The confluence of social media, mobility, cloud computing and Big Data is generating an explosion of data and information that will pose a big challenge to companies that are not prepared to store and manage unstructured content.
“A lot of organizations are not very well prepared to not only address these information challenges that are going to unfold, but also how they are going to leverage these information assets they are building,” says Rajnish Arora, associate vice president for enterprise computing at IDC. “Competitive differentiation will be defined by ability to leverage information assets and not application prowess.”
Citing a recent ASEAN study conducted by the research firm, Arora said that a majority or 30% of respondents from the region still use the internal storage inside their servers as their primary storage system. About 20% use both a storage area network (SAN) and network-attached storage (NAS).
Arora notes that these current storage environments are “not a very smart way of building storage infrastructure. That’s what companies have been doing for the past 20 years.”
Arora went on to stress that companies need to focus on building and strengthening storage capabilities rather than capacity. “Don’t just keep expanding your infrastructure to manage information; you have to start building a much more efficient and smarter infrastructure so you have more capacity utilization with less storage.”
Arora says that to build an efficient storage infrastructure, companies need to employ technologies such as virtualization, thin-provisioning, dynamic provision, data deduplication, and real-time compression. “You have to use all these technologies to do things in a much smarter fashion, otherwise you’ll constantly be putting more capacity in your data center,” says Arora. “You then use analytics to monetize all these digital assets that you’ve created.”
One company that is promoting a “smarter” way of managing storage is IBM. The company’s Smarter Storage is a “more efficient, automated and intelligent approach” to the design and deployment of storage.
“[Business and individuals] are collecting so much information and storing it. IBM is focused on helping companies address their storage challenges under the Smarter Storage umbrella,” says Ong Chee Beng, Business Unit Executive for Storage at IBM ASEAN Systems and Technology Group. “The essence of Smarter Storage is that we want to help our customers stop throwing hardware and buying more capacity. We believe that with our software capabilities around storage, we can help our customer get more out of what they already have. It’s smarter because it’s a different way of solving the same problem.”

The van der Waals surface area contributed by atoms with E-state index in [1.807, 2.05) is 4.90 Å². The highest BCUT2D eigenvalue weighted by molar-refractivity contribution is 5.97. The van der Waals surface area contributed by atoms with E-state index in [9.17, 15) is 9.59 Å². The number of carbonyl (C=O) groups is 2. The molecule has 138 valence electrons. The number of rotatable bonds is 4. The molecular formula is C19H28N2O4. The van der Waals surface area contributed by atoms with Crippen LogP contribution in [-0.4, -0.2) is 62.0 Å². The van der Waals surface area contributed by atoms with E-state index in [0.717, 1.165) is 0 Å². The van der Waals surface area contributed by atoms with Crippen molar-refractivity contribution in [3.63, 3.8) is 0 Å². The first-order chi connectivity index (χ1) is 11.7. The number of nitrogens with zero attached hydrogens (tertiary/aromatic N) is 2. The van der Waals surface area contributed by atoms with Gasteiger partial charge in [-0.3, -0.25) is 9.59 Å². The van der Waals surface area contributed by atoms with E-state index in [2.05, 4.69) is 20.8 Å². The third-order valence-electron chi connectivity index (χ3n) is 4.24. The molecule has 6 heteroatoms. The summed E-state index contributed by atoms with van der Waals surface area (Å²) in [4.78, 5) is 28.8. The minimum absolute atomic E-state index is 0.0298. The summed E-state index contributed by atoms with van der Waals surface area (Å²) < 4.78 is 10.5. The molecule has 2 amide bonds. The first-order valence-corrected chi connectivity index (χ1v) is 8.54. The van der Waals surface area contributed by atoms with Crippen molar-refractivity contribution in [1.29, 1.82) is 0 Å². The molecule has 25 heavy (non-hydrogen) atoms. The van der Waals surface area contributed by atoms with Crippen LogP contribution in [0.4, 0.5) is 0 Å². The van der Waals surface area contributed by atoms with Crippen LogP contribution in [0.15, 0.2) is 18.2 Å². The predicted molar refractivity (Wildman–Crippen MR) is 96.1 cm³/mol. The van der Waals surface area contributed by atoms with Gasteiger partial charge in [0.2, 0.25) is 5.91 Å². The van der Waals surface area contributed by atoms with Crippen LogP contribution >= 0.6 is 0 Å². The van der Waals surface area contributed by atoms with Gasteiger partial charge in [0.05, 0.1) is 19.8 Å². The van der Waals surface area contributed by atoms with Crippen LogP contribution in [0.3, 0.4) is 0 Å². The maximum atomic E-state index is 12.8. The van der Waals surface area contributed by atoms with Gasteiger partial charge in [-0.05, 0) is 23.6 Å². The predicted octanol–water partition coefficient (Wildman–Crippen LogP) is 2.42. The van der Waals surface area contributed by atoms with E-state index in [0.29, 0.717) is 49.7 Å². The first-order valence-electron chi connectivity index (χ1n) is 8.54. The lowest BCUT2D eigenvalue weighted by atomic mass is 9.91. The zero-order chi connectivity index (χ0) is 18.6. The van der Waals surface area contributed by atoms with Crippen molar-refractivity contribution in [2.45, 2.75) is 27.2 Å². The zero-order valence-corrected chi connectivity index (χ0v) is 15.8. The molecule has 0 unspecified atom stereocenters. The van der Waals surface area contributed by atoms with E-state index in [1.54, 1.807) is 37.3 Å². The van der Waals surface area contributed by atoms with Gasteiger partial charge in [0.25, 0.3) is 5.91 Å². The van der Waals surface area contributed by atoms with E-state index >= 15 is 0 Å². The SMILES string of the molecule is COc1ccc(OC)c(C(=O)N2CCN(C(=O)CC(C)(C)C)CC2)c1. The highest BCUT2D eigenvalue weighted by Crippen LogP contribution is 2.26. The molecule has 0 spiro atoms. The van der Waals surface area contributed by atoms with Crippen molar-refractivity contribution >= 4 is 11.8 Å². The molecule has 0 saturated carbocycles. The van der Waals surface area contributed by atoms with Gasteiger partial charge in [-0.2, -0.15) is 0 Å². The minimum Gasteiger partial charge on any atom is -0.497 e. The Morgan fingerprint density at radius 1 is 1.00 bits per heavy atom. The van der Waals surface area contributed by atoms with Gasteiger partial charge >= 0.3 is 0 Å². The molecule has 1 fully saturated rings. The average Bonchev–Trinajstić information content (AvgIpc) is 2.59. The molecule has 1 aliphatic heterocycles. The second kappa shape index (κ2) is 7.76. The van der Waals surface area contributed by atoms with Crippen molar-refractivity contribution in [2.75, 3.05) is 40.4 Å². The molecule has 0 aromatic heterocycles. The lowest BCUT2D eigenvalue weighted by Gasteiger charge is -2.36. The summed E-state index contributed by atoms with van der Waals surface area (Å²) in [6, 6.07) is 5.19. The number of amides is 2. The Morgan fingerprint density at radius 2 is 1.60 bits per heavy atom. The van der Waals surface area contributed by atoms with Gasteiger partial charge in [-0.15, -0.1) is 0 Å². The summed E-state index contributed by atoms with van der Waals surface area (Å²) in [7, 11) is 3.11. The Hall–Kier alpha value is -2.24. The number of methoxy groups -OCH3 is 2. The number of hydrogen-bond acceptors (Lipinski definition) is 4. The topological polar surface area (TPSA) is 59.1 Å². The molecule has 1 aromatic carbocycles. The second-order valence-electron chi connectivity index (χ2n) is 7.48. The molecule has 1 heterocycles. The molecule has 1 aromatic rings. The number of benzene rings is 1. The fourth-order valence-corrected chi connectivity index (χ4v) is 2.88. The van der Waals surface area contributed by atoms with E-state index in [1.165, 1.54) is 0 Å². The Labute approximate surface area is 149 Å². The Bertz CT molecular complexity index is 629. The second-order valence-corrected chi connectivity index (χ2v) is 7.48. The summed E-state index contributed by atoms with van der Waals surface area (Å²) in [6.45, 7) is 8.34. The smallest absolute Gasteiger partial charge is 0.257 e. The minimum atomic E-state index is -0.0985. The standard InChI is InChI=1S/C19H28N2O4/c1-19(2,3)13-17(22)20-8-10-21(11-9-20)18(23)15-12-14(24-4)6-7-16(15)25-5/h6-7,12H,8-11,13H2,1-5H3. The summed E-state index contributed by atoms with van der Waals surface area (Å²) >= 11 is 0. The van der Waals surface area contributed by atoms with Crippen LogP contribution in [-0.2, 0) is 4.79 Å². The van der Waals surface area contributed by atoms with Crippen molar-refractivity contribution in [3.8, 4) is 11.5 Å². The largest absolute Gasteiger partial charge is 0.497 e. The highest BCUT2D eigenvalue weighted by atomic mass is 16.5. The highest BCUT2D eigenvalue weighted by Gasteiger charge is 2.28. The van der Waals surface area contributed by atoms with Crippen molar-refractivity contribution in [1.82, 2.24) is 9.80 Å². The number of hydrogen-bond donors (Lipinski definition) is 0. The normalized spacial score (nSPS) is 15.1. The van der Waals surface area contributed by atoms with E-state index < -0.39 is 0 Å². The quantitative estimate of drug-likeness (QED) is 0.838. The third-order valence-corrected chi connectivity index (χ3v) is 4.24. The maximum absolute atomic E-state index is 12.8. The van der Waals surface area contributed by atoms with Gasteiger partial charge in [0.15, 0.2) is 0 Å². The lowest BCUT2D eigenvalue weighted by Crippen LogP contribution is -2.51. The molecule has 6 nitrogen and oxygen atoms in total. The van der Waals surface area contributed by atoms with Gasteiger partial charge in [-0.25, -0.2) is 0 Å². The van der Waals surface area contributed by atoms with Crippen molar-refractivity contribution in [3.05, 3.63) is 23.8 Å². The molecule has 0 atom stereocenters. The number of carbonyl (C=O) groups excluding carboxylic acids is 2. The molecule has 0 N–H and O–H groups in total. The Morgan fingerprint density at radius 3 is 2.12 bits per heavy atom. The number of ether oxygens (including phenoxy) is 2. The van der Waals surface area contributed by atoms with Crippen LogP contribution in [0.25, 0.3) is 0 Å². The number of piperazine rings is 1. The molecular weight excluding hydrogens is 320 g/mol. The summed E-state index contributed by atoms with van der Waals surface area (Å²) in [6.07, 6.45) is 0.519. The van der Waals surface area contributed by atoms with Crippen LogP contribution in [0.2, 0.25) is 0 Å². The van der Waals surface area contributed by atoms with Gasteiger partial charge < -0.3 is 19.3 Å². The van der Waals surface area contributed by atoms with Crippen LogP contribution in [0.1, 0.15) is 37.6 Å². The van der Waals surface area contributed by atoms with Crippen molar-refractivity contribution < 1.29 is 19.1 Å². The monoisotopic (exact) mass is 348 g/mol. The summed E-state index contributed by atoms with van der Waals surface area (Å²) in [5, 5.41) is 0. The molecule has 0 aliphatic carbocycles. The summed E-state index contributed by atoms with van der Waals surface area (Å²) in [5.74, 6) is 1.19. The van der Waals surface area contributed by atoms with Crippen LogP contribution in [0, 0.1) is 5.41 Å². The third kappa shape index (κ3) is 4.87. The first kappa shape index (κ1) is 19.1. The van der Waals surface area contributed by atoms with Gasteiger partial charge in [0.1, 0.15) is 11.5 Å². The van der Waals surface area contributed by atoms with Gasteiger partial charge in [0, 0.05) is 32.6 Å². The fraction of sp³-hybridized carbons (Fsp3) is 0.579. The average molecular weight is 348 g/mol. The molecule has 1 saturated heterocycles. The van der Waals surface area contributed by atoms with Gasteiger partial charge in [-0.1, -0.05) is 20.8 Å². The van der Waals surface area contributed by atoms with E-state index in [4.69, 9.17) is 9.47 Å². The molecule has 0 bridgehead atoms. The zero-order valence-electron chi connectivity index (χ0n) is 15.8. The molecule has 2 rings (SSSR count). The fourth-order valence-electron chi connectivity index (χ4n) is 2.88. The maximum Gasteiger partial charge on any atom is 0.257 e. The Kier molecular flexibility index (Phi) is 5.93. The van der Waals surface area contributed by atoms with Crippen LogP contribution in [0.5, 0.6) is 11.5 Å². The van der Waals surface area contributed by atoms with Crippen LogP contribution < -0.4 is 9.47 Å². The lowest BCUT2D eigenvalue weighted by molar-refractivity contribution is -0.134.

Ong explains that the IBM smarter storage portfolio reduces and manages capacity growth. It also analyzes data patterns, and automatically makes data adjustments so as to optimize performance and cost. IBM smarter storage is also designed to adapt to rapidly changing conditions within a highly virtualized environment.
To strengthen its Smarter Storage portfolio, the company today is focusing on two game-changing technologies—Flash and Real-Time Compression.
In April 2013, IBM unveiled a strategic initiative to drive Flash technology further into the enterprise to help organizations better tackle the mounting challenges of Big Data.
Flash, a highly efficient re-writable memory, can speed the response times of information gathering in servers and storage systems from milliseconds to microseconds—orders of magnitude faster. Because it contains no moving parts, the technology is also more reliable, durable and more energy efficient than spinning hard drives.
According to IBM, Flash is outperforming hard disk systems, in terms of capacity, performance density, cost per IPS and energy efficiency.
The company will be investing a whopping $1 billion in research and development to design, create and integrate new Flash solutions into its expanding portfolio of servers, storage systems and middleware.
The confluence of Big Data, social, mobile and cloud technologies is creating an environment in the enterprise that demands faster, more efficient, access to business insights, and flash can provide that access quickly.
Meanwhile, Real-time Compression enables organizations to store up to five times more active data.
Unlike traditional compression technologies, the primary differentiator is that in RTC, a real-time, loss-less data compression technology for primary and active data is adopted. What this means is that the data is compressed as it is written to a storage device, which accelerate the entire process. What happens in current compression technologies is that data is written, stored and then at a later time, compressed, and space savings reclaimed.
Additionally, this compression is “always on,” which means that it can be enabled on active workloads and does not require scheduled periods for post-processing, unlike its predecessors. RTC is performed at real-time speed, and during file updates, only changed portions are compressed while most of the file remains intact.